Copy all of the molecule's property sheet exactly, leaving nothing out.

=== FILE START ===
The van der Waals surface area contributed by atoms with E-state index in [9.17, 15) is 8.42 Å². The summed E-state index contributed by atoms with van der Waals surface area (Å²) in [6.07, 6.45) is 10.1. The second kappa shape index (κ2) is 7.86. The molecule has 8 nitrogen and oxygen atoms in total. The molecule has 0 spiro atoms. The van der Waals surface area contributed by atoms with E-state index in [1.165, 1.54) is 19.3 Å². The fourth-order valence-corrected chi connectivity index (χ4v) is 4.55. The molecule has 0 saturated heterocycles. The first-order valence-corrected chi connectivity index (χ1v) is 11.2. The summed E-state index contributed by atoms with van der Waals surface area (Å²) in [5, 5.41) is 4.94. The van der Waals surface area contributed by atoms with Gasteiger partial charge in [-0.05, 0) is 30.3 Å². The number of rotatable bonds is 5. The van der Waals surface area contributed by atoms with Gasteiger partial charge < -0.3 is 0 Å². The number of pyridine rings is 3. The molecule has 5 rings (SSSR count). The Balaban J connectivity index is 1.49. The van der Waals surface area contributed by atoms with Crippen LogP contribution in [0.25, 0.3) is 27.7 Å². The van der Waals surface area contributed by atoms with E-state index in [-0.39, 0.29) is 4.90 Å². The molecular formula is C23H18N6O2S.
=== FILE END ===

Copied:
The van der Waals surface area contributed by atoms with E-state index in [9.17, 15) is 8.42 Å². The summed E-state index contributed by atoms with van der Waals surface area (Å²) in [6.07, 6.45) is 10.1. The second kappa shape index (κ2) is 7.86. The molecule has 8 nitrogen and oxygen atoms in total. The molecule has 0 spiro atoms. The van der Waals surface area contributed by atoms with E-state index in [1.165, 1.54) is 19.3 Å². The fourth-order valence-corrected chi connectivity index (χ4v) is 4.55. The molecule has 0 saturated heterocycles. The first-order valence-corrected chi connectivity index (χ1v) is 11.2. The summed E-state index contributed by atoms with van der Waals surface area (Å²) in [5, 5.41) is 4.94. The van der Waals surface area contributed by atoms with Gasteiger partial charge in [-0.05, 0) is 30.3 Å². The number of rotatable bonds is 5. The van der Waals surface area contributed by atoms with Gasteiger partial charge < -0.3 is 0 Å². The number of pyridine rings is 3. The molecule has 5 rings (SSSR count). The Balaban J connectivity index is 1.49. The van der Waals surface area contributed by atoms with Crippen LogP contribution in [0.25, 0.3) is 27.7 Å². The van der Waals surface area contributed by atoms with E-state index in [-0.39, 0.29) is 4.90 Å². The molecular formula is C23H18N6O2S.